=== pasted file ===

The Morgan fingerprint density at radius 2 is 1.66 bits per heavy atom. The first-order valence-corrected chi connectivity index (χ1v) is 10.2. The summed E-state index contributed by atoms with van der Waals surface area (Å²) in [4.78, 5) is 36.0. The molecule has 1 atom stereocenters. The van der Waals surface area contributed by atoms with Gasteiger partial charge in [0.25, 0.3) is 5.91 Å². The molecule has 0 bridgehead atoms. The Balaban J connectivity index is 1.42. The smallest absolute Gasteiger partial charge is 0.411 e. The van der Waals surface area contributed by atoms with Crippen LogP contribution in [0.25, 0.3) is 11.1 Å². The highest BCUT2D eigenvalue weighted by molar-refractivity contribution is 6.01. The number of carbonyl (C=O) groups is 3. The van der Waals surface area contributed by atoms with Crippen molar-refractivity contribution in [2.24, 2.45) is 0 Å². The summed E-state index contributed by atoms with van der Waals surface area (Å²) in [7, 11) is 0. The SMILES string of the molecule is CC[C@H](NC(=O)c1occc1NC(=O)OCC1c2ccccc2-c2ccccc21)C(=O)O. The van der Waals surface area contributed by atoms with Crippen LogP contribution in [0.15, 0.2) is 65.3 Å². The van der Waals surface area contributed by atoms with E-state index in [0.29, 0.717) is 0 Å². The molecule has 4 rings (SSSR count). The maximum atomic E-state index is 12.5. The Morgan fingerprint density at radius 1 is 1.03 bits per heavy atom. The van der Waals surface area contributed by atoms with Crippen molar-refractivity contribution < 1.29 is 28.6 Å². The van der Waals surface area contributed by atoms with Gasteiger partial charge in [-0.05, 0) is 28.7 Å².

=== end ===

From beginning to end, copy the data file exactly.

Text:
The Morgan fingerprint density at radius 2 is 1.66 bits per heavy atom. The first-order valence-corrected chi connectivity index (χ1v) is 10.2. The summed E-state index contributed by atoms with van der Waals surface area (Å²) in [4.78, 5) is 36.0. The molecule has 1 atom stereocenters. The van der Waals surface area contributed by atoms with Gasteiger partial charge in [0.25, 0.3) is 5.91 Å². The molecule has 0 bridgehead atoms. The Balaban J connectivity index is 1.42. The smallest absolute Gasteiger partial charge is 0.411 e. The van der Waals surface area contributed by atoms with Crippen LogP contribution in [0.25, 0.3) is 11.1 Å². The highest BCUT2D eigenvalue weighted by molar-refractivity contribution is 6.01. The number of carbonyl (C=O) groups is 3. The van der Waals surface area contributed by atoms with Crippen molar-refractivity contribution in [2.24, 2.45) is 0 Å². The summed E-state index contributed by atoms with van der Waals surface area (Å²) in [7, 11) is 0. The SMILES string of the molecule is CC[C@H](NC(=O)c1occc1NC(=O)OCC1c2ccccc2-c2ccccc21)C(=O)O. The van der Waals surface area contributed by atoms with Crippen LogP contribution in [0.15, 0.2) is 65.3 Å². The van der Waals surface area contributed by atoms with E-state index in [0.29, 0.717) is 0 Å². The molecule has 4 rings (SSSR count). The maximum atomic E-state index is 12.5. The Morgan fingerprint density at radius 1 is 1.03 bits per heavy atom. The van der Waals surface area contributed by atoms with Crippen molar-refractivity contribution < 1.29 is 28.6 Å². The van der Waals surface area contributed by atoms with Gasteiger partial charge in [-0.05, 0) is 28.7 Å².